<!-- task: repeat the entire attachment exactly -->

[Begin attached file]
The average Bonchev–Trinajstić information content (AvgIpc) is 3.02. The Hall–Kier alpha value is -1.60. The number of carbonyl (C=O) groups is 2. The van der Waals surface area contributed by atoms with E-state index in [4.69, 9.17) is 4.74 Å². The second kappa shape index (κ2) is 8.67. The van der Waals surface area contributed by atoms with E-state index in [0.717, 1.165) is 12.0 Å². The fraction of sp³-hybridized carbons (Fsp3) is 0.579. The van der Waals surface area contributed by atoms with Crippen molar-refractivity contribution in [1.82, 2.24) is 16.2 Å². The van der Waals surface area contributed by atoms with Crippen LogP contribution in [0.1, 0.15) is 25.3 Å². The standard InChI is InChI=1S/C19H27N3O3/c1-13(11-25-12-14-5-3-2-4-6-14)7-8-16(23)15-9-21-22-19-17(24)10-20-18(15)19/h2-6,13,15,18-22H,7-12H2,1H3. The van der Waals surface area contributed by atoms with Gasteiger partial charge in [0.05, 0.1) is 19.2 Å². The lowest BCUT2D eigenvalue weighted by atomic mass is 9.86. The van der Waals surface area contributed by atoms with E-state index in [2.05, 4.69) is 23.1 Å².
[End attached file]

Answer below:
The average Bonchev–Trinajstić information content (AvgIpc) is 3.02. The Hall–Kier alpha value is -1.60. The number of carbonyl (C=O) groups is 2. The van der Waals surface area contributed by atoms with E-state index in [4.69, 9.17) is 4.74 Å². The second kappa shape index (κ2) is 8.67. The van der Waals surface area contributed by atoms with E-state index in [0.717, 1.165) is 12.0 Å². The fraction of sp³-hybridized carbons (Fsp3) is 0.579. The van der Waals surface area contributed by atoms with Crippen molar-refractivity contribution in [1.82, 2.24) is 16.2 Å². The van der Waals surface area contributed by atoms with Crippen LogP contribution in [0.1, 0.15) is 25.3 Å². The standard InChI is InChI=1S/C19H27N3O3/c1-13(11-25-12-14-5-3-2-4-6-14)7-8-16(23)15-9-21-22-19-17(24)10-20-18(15)19/h2-6,13,15,18-22H,7-12H2,1H3. The van der Waals surface area contributed by atoms with Gasteiger partial charge in [0.05, 0.1) is 19.2 Å². The lowest BCUT2D eigenvalue weighted by atomic mass is 9.86. The van der Waals surface area contributed by atoms with E-state index in [2.05, 4.69) is 23.1 Å².